We know the importance of normalizing health at work – in fact, we saw organizations worldwide normalize it during the early 2000s with the influx of wellbeing strategies that focused on encouraging exercise at work and conversations about physical health at work. Like physical health, mental health is also experienced by everyone and requires the same prioritization as physical health. It needs to be communicated that taking care of our mental health is a part of our wellbeing, and like physical health, everyone needs to do it. If mental health is not normalized in the workplace, it can strengthen self-stigmas and build a climate of fear around mental health.
Organizations can take a formal approach to enact systemic change to normalize mental health in the workplace and help address self-stigma. This can be done by incorporating company-wide paid mental health days and inclusive mental health support coverage in employee benefits plans. It can also include developing policies and practices such as a workplace mental health policy that illustrates the difference between mental health and mental illness and how employees can access supports.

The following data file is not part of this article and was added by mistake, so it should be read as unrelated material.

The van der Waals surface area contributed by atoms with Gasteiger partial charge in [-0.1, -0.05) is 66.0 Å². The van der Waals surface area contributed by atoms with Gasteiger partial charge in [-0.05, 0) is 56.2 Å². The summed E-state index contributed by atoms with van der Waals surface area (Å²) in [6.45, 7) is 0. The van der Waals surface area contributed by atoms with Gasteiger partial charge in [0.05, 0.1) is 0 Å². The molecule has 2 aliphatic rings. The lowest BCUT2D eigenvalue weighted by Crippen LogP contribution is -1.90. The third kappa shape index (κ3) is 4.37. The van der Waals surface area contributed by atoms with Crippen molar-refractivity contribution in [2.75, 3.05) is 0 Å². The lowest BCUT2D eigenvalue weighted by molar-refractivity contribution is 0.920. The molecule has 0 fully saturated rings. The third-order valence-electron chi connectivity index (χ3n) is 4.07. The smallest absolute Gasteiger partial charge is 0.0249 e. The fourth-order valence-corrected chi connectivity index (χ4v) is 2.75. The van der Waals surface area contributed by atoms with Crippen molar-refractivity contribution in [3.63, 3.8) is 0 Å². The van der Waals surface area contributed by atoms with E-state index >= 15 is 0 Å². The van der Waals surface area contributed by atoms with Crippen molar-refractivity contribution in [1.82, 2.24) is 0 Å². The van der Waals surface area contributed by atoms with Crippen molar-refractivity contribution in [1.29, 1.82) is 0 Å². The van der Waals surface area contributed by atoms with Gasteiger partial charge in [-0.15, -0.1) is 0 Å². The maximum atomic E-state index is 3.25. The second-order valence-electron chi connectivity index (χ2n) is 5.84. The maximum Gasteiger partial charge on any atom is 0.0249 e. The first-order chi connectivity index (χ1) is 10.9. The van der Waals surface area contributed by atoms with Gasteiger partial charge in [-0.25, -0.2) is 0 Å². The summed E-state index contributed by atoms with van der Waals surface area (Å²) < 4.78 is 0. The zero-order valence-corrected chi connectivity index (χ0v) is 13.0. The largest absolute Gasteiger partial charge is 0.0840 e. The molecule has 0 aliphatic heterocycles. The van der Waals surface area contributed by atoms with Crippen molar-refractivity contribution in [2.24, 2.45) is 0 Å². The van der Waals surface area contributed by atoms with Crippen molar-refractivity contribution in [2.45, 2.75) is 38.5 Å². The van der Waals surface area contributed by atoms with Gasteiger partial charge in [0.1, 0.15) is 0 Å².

Organizations can facilitate conversations among team members that help normalize mental health through employee resource groups, anonymous communication channels and engagement surveys. These opportunities can provide great insights into what supports employees may need and reveal the barriers that need to be addressed to normalize mental health conversations in the workplace.
Supporting employee mental health it is critical to address stigma, especially self-stigma. Mental health and illness initiatives in the workplace are not standalone. Addressing both adequately requires a multi-pronged approach that addresses individuals and systems.
Interested in learning more about how you can address the stigma around mental health in the workplace? Chat with one of our associates by booking a meeting here!